In Australia, house prices always generate considerable interest. Until recently, it was all about skyrocketing prices and steadily deteriorating affordability as prices ballooned. However, the focus has shifted to the looming slowdown brought on by rising interest rates. Experts expect that home prices in Sydney and Melbourne will fall this year, while national prices will stabilise. Capital city prices could fall by up to 15% over the next two years, although it is too early to determine whether this downward trend would be sustained.
National average home prices increased 22 per cent last year, the fastest 12-month increase since 1989, fueled by record-low mortgage rates, home buyer incentives, a coronavirus-driven shift in spending to “goods” like property, recovery from the lockdowns, a supply shortage, and a fear of missing out.
Monthly capital city and national price rise, on the other hand, peaked at 2.8 per cent in March last year and has trended down to just 0.3 per cent in March this year. Since March of last year, Sydney and Melbourne have been leading the slowing trend, with both cities currently experiencing price declines.
According to the most recent data, nearly two out of every five Sydney suburbs had their property values decline in the first three months of 2022. According to the Australian Financial Review, home prices have decreased in 189 suburbs while unit prices have decreased in 165 suburbs. Almost half of all suburbs in Melbourne have also seen a decrease in value. House prices fell in 154 suburbs, while unit prices fell in 149 suburbs.
However, Brisbane and Adelaide continue to have substantial price growth, with Brisbane benefiting from strong interstate migration with these cities experiencing fewer affordability constraints and very few listings. Perth’s growth is accelerating, aided by the reopening of the city to neighbouring states. Additionally, regional price increase remains robust. In comparison, Brisbane’s housing market saw an increase in unit values across the board during the same period, with only one area experiencing a fall in unit values. And the pattern was similar in Adelaide, with all house values increasing and only two suburbs experiencing a decline in unit values.
First-time buyers, investors, and upgraders may be closely monitoring housing market news, waiting for the optimal time to strike. There are a few external elements to consider that could affect your “perfect” time to acquire real estate.
Property prices on a national average are projected to peak around mid-year and then undergo a cyclical downturn. The values have already begun to decline and there is a possibility that they will continue to do so. After a 22% increase in national average home prices last year, average home price growth is likely to slow to roughly 1% this year, and banking experts anticipate a 5-10% fall in average home prices in 2023. From top to bottom, prices are anticipated to fall by roughly 10% to 15% through 2024, returning average prices to March/April levels last year.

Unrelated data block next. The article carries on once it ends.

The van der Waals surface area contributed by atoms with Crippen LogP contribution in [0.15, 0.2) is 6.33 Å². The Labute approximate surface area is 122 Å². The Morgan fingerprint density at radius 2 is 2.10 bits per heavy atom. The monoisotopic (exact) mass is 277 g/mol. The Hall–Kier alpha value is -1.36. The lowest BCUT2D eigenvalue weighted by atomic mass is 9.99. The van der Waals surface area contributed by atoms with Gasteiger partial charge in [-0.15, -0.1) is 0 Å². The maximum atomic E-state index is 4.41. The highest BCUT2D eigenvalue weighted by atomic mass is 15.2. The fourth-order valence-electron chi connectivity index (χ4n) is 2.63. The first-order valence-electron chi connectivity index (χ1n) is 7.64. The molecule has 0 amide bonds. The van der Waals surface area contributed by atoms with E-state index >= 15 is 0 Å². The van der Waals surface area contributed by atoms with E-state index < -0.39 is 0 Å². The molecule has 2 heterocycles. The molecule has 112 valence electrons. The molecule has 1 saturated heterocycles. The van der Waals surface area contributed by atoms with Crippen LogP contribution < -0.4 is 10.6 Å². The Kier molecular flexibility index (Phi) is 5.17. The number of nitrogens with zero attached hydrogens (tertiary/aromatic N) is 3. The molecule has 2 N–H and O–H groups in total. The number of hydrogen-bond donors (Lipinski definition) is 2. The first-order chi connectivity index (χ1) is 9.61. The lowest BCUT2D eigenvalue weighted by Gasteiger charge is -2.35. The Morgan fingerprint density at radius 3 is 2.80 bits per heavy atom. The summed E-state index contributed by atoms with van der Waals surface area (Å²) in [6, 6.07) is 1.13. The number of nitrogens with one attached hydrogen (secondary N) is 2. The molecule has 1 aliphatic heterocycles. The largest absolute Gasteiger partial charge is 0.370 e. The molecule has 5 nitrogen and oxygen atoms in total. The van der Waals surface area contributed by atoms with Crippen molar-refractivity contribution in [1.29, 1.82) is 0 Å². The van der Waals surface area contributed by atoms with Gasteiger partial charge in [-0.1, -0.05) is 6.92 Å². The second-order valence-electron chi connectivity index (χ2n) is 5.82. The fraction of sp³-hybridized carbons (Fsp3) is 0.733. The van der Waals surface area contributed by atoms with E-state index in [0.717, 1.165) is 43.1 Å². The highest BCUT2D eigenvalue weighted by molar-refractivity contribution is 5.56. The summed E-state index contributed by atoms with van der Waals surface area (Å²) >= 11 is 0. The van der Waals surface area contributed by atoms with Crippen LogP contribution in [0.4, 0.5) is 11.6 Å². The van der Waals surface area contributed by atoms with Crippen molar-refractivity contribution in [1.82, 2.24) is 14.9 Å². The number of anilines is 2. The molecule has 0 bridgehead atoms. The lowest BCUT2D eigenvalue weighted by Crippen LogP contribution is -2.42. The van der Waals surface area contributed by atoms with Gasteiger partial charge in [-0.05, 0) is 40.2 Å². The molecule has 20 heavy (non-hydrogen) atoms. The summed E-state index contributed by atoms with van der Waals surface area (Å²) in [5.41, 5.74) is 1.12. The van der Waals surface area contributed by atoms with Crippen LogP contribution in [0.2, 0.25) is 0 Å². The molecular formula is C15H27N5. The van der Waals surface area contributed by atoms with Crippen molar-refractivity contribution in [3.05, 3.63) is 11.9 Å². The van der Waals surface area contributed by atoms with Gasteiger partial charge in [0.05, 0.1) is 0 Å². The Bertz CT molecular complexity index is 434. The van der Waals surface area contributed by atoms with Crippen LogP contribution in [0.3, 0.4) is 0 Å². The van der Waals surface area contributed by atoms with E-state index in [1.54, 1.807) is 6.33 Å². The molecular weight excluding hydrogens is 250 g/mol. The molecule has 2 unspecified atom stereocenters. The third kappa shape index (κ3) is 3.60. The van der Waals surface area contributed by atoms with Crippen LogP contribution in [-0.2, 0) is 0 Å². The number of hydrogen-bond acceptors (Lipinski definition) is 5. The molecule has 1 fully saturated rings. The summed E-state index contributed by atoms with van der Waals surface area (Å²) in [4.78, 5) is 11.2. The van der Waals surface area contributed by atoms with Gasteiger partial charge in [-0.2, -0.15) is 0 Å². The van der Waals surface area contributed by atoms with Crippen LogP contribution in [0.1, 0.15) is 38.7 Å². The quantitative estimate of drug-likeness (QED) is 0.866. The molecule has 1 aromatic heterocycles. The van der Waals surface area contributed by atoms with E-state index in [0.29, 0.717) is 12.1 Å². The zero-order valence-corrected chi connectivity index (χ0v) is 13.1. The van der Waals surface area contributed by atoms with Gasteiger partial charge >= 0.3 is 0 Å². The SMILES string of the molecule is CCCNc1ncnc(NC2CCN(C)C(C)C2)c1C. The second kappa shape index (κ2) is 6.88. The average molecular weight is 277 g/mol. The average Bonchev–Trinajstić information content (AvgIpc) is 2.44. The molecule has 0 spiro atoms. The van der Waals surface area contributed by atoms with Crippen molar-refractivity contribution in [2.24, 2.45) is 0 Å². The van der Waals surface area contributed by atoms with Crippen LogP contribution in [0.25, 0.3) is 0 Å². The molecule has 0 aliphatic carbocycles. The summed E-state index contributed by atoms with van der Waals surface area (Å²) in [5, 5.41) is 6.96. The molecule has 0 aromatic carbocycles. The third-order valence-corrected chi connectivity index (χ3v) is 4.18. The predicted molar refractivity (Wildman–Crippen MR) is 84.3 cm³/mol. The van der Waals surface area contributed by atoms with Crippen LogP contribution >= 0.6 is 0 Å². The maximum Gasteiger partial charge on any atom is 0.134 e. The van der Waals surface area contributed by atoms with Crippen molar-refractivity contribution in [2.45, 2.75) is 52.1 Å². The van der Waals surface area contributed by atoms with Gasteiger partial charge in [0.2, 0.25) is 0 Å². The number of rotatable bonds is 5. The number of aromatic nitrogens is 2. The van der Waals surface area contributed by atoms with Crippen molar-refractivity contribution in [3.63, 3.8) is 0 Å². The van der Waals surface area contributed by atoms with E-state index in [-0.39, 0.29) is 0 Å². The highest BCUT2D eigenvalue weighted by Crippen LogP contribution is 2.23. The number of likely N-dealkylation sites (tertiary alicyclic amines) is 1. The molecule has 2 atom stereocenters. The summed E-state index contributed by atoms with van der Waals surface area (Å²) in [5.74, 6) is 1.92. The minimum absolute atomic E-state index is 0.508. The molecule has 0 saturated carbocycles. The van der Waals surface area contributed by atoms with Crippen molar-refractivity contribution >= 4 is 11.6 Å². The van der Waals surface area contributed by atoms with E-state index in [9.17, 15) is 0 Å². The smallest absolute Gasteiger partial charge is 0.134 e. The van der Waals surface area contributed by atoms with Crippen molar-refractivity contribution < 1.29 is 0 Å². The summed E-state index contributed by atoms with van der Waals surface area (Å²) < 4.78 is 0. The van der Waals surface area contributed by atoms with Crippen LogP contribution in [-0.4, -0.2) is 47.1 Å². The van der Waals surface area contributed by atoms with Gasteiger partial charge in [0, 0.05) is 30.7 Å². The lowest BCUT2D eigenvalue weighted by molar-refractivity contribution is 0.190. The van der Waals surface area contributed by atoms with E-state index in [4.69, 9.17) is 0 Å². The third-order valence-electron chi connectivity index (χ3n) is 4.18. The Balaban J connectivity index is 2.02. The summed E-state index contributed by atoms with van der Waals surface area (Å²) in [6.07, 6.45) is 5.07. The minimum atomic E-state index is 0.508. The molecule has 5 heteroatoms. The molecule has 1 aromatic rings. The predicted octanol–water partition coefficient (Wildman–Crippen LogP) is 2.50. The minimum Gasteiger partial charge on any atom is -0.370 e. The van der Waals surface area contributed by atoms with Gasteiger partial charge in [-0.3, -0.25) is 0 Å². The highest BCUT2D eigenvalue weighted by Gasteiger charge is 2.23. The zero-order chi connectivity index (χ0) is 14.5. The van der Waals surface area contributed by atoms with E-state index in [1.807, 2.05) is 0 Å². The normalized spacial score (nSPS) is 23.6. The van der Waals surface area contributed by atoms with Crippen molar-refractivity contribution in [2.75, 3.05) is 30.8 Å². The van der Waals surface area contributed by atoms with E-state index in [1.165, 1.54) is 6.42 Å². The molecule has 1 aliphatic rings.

Numerous analysts expect that housing values will fall by up to 10% in 2022, particularly if and when the Reserve Bank of Australia raises the cash rate, as forecasted. Home loan lenders should promptly boost variable interest rates in response to a cash rate increase, exerting additional downward pressure on property prices.
Additionally, for some time now, the skyrocketing value of properties in Australia’s big cities and regional locations has exceeded income growth. Purchasing a property has grown increasingly costly, particularly for young Australians. At some point, this financial burden will result in a decline in demand, which will likely result in additional home price reductions.
However, it’s worth noting that it’s difficult to forecast the bottom of any market or to pinpoint the “ideal” period to acquire real estate. For those considering purchasing property now, it could hinge on savings – specifically, if savings can keep up with the rate of inflation we’re experiencing. However, purchasing opportunities have undoubtedly improved. Additional fresh listings have been added to the market and prices are beginning to ease in capital cities. Thus, it is highly situational.